So it can be said that the words that the prophet consumed continued to live in him, and would be present in the words that he himself spoke. Then there’s the first chapter of John—the part we call the Prologue. There we read:

In the beginning was the Word, and the Word was with God, and the Word was God. And the Word became flesh and lived among us, and we have seen his glory, the glory as of a father’s only son, full of grace and truth.

If we need more biblical context for Jesus’ words, there we have it. The word of God is God; consuming (i.e. eating) God’s word produces what’s precious; and that very word became flesh.

But even if we know the context, the words are still jarring. Jesus knows this full well. And so when all the hangers-on turn their backs on him, he turns to the twelve: “Do you want to leave, too?”

And to this question, Peter answered, “Lord, to whom can we go? You have the words of eternal life. We have come to believe and know that you are the Holy One of God.”

This exchange is one we should all remember—at least as well as we remember that other exchange—the one with the question, “Who do you say that I am?” That’s because we are constantly being challenged by who Jesus is, what he says, and what he asks of us. And if we’re not, then we’re probably not doing it right.

One of the reasons it’s difficult to be a Christian in isolation (some would say it’s impossible), is that we don’t always hear what Jesus is really saying. We’re human, and we have a tendency to hear only what we want to hear. So it usually takes another voice to tell what we weren’t expecting, or what we don’t want to hear. And when this happens, when we find out that Jesus isn’t exactly who we expected, or that his demands on our life are too inconvenient, or that following him might embarrass us or make us look bad in other people’s eyes, then it’s not a bad idea to stop and hear him asking the question, “So do you want to leave me, too?”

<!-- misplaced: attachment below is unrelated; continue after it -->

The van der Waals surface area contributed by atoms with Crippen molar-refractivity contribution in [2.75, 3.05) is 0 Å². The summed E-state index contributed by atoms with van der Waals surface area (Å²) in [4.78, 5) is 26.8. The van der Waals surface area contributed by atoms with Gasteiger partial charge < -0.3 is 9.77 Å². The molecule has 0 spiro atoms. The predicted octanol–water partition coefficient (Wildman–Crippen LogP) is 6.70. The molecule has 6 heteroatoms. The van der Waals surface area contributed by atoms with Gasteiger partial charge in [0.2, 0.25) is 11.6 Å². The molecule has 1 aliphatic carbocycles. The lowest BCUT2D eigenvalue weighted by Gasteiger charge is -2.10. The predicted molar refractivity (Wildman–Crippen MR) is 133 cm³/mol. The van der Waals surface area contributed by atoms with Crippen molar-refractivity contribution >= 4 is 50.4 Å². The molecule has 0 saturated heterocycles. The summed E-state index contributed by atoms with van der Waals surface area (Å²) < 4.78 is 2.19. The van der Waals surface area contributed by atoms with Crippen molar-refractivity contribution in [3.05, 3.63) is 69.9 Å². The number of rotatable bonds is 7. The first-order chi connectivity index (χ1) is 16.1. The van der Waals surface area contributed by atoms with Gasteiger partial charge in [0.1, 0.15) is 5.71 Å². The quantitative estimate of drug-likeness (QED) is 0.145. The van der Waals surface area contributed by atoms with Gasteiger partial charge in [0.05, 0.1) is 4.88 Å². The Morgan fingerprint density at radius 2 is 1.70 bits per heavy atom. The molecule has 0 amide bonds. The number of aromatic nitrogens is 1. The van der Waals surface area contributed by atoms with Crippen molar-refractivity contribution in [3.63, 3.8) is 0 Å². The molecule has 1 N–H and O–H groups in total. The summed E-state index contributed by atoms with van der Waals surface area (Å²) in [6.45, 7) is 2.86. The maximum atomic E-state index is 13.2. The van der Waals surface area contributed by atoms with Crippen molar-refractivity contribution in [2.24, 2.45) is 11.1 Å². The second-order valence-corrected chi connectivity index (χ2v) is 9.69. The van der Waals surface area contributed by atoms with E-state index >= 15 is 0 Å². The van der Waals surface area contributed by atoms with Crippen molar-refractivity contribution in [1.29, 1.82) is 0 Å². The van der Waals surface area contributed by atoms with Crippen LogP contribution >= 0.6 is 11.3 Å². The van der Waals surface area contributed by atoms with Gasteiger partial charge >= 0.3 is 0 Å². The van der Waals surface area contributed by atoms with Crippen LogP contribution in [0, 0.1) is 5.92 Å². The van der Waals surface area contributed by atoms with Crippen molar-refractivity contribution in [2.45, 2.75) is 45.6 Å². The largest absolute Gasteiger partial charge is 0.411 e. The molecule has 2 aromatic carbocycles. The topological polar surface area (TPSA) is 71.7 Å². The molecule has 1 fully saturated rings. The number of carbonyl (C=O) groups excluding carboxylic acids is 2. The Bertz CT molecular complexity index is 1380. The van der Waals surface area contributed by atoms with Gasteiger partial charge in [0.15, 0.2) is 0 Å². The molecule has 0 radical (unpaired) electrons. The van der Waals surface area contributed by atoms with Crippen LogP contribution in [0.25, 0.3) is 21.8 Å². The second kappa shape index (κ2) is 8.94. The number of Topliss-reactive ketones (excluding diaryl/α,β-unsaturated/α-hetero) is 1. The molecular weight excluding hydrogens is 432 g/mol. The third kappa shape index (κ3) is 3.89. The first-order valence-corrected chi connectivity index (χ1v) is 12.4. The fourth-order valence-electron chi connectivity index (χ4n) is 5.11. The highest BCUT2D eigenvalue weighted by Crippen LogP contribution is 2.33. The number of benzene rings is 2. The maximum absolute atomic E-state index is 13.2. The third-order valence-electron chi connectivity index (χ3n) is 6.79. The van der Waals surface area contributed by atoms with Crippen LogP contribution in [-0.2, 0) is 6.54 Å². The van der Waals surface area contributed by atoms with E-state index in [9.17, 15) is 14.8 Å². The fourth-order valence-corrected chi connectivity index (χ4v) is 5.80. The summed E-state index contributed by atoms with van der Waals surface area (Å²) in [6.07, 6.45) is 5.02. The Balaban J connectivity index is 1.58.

There also might come a time in the life of an entire congregation when a decision gets made that strikes at the heart of who we think Jesus is. Some people stay, but some disagree and so they leave. It’s then that we might once again hear Jesus ask, “Do you want to leave, too?”

It’s not my goal here to put anyone down, or to accuse people who disagree with me of leaving Jesus behind. Each of us is confronted with a decision, and each of us must decide prayerfully and lovingly how to be faithful to God in our own lives. We as a church have decided that Jesus calls us to meet the challenges of the 21st century with love and grace and the kind of acceptance that we read about when he encounters people in the gospels. Yet we still welcome those who disagree with us. The most important thing—no matter our age, what our personal opinions might be, no matter our politics, no matter our gender or orientation or ethnic background or financial standing—is that, with the apostle Peter, we might answer when he asks: Lord, who else can we turn to? You have the words of eternal life. We have come to believe—in fact we know—that you are the Holy One of God.
—©2021 Sam Greening, Pilgrim Christian Church